The Victorian hulk of the Chelsea Hotel looms over West 23rd Street, as imposing a façade as it is a symbol of New York City’s cultural legacy. In its 129-year history, the illustrious structure has housed Jackson Pollock, Allen Ginsberg, Janis Joplin, Dennis Hopper, Bob Dylan and dozens of other notables.
But if the structure at 222 West 23rd Street, between Seventh and Eighth avenues, is a cultural landmark, it is also a touchstone in the history of New York real estate — an early experiment in communal living in a money-obsessed town. This fascinating tale is the subject of author Sherill Tippins’ “Inside the Dream Palace: The Life and Times of New York’s Legendary Chelsea Hotel,” published last month.
An accomplished writer with an earnest but evocative style, Tippins easily makes the case that the Chelsea is “like nothing else on the planet.” Still, real estate-obsessed readers may notice a couple of holes in her account, as she glosses over the Chelsea’s recent history and barely discusses longtime manager Stanley Bard.
Constructed in 1884 by architect Philip Hubert, the 175-foot-high, 80-unit Chelsea Association Building was the largest apartment building in the city. Hubert was already known for his “Home Club Associations,” proto-co-ops where residents split the construction and monthly costs to afford higher-quality homes. The Chelsea went a step further, mixing New Yorkers of different social strata, where old-money aristocrats had 12-room suites next to Bohemian types renting one of 30 short-term rooms.
Hubert was steeped in the writings of Charles Fourier, a French philosopher who advocated creating communes of 1,620 residents known as phalansteries. Indeed, Hubert chose the parcel on West 23rd in part because it would attract “a group whose ‘congenial tastes’ sprang not from their similar wealth, cultural backgrounds, or education, but from their shared tastes for novelty, social interaction, intellectual stimulation and creative work,” Tippins writes.
It’s a compelling backgrounder, not least of all because it shows how ascending real estate prices have long sculpted the streetscape and city life.
Indeed, by the 1920s, the Chelsea was struggling financially, and never quite recovered. In 1939, an investment group led by hotelier David Bard purchased the hotel out of foreclosure (it was rumored he won it in a poker game), and his accountant son, Stanley, took over management after his death.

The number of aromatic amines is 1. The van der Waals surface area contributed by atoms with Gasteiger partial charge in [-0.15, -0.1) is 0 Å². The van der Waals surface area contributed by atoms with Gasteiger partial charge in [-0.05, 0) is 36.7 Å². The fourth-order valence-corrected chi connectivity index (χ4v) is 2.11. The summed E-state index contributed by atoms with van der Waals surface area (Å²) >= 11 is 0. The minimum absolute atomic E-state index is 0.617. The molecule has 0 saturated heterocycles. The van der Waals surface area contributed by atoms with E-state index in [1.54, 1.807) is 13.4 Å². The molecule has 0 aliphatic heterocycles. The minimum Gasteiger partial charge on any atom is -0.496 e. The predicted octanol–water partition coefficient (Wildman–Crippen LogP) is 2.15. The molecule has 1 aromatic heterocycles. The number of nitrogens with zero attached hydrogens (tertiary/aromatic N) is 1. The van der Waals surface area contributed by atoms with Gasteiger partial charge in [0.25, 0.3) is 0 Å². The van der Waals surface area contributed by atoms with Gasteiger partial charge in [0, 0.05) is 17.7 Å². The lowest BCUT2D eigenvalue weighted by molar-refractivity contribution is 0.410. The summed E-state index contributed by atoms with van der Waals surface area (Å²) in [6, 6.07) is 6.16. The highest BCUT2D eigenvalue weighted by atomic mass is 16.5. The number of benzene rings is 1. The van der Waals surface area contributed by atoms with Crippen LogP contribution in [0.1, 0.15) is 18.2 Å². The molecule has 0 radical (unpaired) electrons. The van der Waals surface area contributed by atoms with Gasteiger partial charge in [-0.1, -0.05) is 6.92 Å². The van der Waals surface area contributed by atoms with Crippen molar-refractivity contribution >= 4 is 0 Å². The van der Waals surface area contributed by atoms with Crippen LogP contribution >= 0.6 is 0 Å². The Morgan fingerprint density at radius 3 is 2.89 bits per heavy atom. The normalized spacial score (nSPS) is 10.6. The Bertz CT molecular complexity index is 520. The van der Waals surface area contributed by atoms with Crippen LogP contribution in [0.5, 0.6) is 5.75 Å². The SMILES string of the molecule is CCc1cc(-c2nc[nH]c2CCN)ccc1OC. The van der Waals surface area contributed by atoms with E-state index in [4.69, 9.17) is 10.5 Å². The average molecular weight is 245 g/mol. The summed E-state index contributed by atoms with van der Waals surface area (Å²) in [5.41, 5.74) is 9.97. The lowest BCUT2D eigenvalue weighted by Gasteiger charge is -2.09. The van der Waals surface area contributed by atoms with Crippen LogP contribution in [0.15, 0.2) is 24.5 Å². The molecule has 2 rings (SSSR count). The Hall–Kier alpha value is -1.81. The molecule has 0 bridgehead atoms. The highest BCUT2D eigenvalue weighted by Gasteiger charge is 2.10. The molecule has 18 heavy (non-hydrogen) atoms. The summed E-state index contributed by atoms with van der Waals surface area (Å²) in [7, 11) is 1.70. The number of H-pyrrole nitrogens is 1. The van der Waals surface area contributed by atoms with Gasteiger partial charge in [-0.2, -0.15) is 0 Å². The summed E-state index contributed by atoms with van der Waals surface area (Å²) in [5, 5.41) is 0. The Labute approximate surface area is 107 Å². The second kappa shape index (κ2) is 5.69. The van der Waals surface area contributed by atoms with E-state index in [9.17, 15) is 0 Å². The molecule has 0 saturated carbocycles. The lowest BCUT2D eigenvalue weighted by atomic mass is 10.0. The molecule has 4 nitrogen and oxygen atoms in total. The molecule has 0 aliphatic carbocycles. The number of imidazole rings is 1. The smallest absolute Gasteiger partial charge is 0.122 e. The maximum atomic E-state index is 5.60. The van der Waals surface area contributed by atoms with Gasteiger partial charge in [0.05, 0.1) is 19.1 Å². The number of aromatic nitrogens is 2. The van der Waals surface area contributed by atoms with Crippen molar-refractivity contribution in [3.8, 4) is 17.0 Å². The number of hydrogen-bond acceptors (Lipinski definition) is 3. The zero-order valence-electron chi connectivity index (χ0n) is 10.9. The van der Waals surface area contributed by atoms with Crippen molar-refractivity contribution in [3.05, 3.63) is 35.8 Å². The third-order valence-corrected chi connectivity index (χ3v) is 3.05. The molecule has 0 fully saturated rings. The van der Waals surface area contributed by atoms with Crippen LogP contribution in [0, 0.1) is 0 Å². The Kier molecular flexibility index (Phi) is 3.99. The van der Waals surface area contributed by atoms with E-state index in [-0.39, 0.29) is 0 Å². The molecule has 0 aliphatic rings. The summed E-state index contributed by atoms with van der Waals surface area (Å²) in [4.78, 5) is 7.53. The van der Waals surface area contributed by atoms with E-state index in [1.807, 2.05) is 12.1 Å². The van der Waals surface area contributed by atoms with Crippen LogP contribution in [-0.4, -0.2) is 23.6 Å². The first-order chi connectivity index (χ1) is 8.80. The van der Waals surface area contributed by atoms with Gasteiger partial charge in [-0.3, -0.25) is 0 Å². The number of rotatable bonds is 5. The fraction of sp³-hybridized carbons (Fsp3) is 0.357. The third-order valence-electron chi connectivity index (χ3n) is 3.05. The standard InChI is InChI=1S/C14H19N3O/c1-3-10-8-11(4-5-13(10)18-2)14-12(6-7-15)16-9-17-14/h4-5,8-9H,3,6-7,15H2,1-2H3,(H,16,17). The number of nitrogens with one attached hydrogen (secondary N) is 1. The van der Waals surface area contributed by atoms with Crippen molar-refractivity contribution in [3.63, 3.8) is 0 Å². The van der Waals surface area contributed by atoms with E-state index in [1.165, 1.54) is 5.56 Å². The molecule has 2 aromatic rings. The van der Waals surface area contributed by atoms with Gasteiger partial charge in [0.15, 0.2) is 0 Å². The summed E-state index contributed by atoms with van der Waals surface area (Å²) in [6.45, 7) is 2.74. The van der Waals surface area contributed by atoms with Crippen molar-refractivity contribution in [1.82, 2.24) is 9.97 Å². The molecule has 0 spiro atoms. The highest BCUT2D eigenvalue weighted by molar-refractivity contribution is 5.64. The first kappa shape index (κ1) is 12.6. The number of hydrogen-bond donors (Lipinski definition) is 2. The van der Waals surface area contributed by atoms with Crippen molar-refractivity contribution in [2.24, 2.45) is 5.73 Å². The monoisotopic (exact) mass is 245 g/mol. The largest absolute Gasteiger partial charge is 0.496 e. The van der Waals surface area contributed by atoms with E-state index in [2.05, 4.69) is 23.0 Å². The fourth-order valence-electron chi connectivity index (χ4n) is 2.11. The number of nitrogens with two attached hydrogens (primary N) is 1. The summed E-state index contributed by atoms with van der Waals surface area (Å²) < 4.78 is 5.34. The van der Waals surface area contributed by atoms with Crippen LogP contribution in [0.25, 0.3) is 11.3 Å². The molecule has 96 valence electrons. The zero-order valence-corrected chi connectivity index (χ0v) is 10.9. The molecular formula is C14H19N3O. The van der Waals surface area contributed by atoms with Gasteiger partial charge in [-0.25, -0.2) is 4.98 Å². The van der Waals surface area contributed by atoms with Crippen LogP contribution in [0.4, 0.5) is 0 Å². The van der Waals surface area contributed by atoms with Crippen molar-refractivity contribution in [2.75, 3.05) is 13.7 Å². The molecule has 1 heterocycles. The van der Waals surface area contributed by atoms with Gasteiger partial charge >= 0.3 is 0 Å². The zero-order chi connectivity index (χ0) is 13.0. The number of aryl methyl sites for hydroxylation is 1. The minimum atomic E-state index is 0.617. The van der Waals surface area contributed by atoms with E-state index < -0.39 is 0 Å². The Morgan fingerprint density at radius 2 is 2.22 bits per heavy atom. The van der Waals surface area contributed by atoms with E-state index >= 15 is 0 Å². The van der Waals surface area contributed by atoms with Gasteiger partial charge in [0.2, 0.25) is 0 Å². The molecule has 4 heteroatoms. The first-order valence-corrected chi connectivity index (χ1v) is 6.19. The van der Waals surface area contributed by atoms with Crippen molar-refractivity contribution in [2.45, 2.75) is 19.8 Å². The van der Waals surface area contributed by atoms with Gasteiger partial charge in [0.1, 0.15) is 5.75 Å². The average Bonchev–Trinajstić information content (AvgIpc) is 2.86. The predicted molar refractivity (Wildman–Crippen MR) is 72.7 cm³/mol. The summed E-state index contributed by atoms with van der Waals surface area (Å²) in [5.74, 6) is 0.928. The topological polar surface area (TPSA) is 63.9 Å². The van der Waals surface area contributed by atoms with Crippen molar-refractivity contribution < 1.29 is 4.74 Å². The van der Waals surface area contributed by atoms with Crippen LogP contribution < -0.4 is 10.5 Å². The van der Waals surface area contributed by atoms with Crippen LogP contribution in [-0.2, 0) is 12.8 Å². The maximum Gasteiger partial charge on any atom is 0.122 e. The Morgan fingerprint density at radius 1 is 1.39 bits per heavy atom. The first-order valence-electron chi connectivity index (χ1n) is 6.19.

By Tippins’ own account, Stanley made the Chelsea what it was — at least as much as the string of Beat poets, Abstract Expressionists, punk rockers and avant-garde gurus who lived there (many of whom have had gallons of ink spilled over their lives). It was Stanley who allowed artists to swap paintings for rent, who would “scurry from floor to floor, providing drop cloths for these artists, looking after their children, and mediating disputes,” causing playwright Arthur Miller to wonder whether “somehow the impressionable young manager had become convinced that the artists at the Chelsea were normal and that the people outside its doors the strange ones,” Tippins writes.
And yet, Stanley is a near-silent figure in “Inside the Dream Palace.” Questions proliferate: Who is this man? What was his life like? Why did he become so invested in the hotel and its residents?
Throughout the book, Tippins uses a handful of Chelsea residents — novelist and critic William Dean Howells, composer Virgil Thomson, rocker Patti Smith and others — to tell a story about New York’s artistic history. And yet, a deep dive into the Chelsea’s ownership structure and descent into squalor this is not.
For Tippins, the last major event on the Chelsea’s time line is the murder of Nancy Spungen, the girlfriend of Sex Pistols bassist Sid Vicious, who died soon after at the age of 21 from a heroin overdose. That was in 1978.
Tippins concludes her history two years later, meaning the book is frustratingly quiet on the ouster of Bard as manager in 2007, the Chetrit Group’s purchase of the hotel in 2011 (when it was closed to guests), and the future of the iconic property, now in the hands of Ed Scheetz’s King & Grove hotels. With tenant lawsuits settled, Scheetz has vowed to bring peace and diversity to the Chelsea; he is reportedly considering adding retail and a bar to the hotel, where rooms would go for $200 to $1,000 a night.
“We want young people that don’t have a lot of money to be able to experience it and interact with somebody who may have the greatest suite in the hotel,” Scheetz told the New Yorker recently. The sentiment sounds similar to Hubert’s intention for the hotel over a century ago. If only “Inside the Dream Palace” had more to say on it.